Tuesday, April 06, 2010

kari edwards, obedience (factory school, 2005)

From the moment I opened this book I knew it would be a crucial work, and I’ve saved it for a few years, glancing in every now and then, until my attention seemed oriented toward it in the right way. This is, for me, a good time to read it, having drifted away from emphatic engagement, in my own poetry, with political and philosophical questions (not that they’ve been absent), having in the last year written more in response to a sense of physiological energy, bodily intuition, more in arenas of the force of language and of its more nonsemantic characteristics, beginning lately to miss the centrality of that engagement, those questions.

I don’t think I’m going to try to excerpt from obedience here—not that there aren’t plenty of great lines, great thoughts. I’ll just note some things I admire about the work.

obedience engages with philosophy, with substantial thought about the metaphysics of space and time, the ontological constitution of things, thoughts, bodies and identities, in a way that reminds me of how necessary this kind of thought really is in engaging with the politics of everyday social existence, with the language that defines and limits us, that determines the range and possible meaning of terms like environment, sexuality, need, spirit, conversation. So much, for instance, depends on a concept of causality, which links things in chains of effects, and reflection on the being and becoming of things in the intersections of space and time involves critical reflection on the concept of cause. In this sense, the book is a meditation.

The meditation is emphatically oriented toward a utopianism, always pushing pure possibility into the foreground. I mean to contrast “pure possibility” with the “possibly actual,” where the latter indicates the range of what can be conceived as coming into being, given our current nexus of fundamental concepts. “Pure possibility” is the source of unlimited calling-into-question, of possibility not tied to what is, and questions are of the utmost importance for edwards’ work. Hir philosophical thinking means to reconceive fundamental frameworks, in order to present, through the poem, specific indications of the workings of a desirable world. obedience, unlike some recent work with whose engagement and commitment to emphatic thinking I am sympathetic, never falls into the trap in which the reiterated gesture of mere negation produces a consistent dark tone, a tone that can seem louder than the thought that produces it, sacrificing the creative thrust of negative utopianism for the sake of a feel of aestheticized protest.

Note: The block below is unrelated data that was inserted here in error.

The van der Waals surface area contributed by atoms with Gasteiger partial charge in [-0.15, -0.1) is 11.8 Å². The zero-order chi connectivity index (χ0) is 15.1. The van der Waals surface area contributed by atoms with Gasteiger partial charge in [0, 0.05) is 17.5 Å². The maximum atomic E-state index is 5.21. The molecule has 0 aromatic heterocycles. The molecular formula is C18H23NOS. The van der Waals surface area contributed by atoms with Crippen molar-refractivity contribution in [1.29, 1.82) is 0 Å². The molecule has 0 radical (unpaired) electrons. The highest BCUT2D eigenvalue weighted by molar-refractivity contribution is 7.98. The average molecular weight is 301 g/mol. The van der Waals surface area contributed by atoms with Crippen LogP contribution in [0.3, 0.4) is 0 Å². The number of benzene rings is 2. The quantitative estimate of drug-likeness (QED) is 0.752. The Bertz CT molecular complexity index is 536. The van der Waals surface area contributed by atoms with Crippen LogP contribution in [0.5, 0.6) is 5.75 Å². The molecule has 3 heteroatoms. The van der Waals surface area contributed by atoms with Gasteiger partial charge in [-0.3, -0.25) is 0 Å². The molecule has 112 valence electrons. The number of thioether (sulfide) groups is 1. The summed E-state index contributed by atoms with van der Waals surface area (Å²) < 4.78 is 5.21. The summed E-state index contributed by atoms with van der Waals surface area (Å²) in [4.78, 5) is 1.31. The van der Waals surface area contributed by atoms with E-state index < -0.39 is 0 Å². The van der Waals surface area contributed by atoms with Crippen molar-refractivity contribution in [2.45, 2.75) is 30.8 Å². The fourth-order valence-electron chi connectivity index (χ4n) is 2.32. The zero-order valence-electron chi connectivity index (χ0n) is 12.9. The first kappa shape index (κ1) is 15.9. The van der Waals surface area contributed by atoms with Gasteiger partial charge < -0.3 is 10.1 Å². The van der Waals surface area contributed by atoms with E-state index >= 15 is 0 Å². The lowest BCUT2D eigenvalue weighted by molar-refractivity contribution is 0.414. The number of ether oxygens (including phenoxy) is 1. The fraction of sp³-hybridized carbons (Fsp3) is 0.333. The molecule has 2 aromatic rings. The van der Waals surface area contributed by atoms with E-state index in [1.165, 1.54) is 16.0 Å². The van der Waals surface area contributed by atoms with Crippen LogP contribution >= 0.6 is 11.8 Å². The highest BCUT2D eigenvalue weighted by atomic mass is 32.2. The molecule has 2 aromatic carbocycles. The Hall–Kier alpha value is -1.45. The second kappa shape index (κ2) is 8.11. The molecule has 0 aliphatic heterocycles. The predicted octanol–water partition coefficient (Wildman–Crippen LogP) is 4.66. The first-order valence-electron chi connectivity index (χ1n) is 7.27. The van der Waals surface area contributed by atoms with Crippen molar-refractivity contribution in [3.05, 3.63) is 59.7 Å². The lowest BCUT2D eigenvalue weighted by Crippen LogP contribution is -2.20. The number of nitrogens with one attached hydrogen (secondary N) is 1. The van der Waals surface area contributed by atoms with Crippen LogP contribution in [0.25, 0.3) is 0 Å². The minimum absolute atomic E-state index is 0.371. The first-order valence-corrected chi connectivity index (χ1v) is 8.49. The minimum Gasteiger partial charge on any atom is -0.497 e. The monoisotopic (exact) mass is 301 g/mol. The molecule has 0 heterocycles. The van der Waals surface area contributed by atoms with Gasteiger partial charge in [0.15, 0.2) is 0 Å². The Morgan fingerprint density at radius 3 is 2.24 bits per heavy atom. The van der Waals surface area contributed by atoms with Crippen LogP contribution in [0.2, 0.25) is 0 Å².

I’m sorry that this is so vague. It will take more time than I have right now to figure out for myself how this works in edwards’ book, let alone to convey it to someone else.

How it works certainly has something to do with all the particulars in the poem. It’s not all time and space. There are rocks, rooms, knives, body parts, mosquitoes, leaves, viaducts, colors, emotions. These are generally non-archetypal (meaning that they don’t stand as citations of some larger argument), and remain both independent of and linked to the philosophical material. Sometimes they become near-metaphors, and this kind of operation, in which something kind of pushes something else in a particular direction of meaning, rather than being subsumed in the work of representing it, is worth further investigation.

edwards’ formalism is worth remarking. Zie often works with the page as a unit, or with a particular set of margins, or length of line, or reiterative character that structures a section, but these are rarely foregrounded. Sections don’t have rigid identities (which parallels edwards’ concern with destabilizing gender and other identities). Their boundaries are somewhat porous while remaining definitely present. Sections feature kinds of writing that are different, but not drastically so. I’d call it a gentle formalism, though not a soft one—there’s a good deal of structural meaning (meaning generated by formal movements and juxtapositions), but content is usually structuring the form as well. The movement of the boundless sentence, for instance, gets tied into the conceptual concerns of the poem.

This is my muddiest post yet this April. I’ll just say that this is a unique, provocative, moving book with which I’ll need to spend more time, and will quit this writing while I’m not ahead. An improvisation follows.

return to scale
where concept comes in
the incomparable
in a snail
of relation
not the impermeability
of a body
strange to have
enough to cry
doesn’t have a body
one has an honesty
that kills
one has a body
its skin an organ
part of an organ
completed in contact
fenceless mapping
in porosity
to resist
the turning of thought
a question
into answers

systems shit
disinfected things
negation is not
to innoculate
that’s abstract
I try to stare
into blinding shadows
sockets blaze
skull predicts
its artifact
dying in
to scale
heart divides
runnels all over
racing ice
not “I will
be gone”
but the going
in staying
as web
of skin skull
and dirt water
burning after
that shows up
as a window
everywhere I look
through it the clouds
of names
in the unnamed
world we will
with every No

exactly this scale

the one died into
each breath out

the window

before this there’s time


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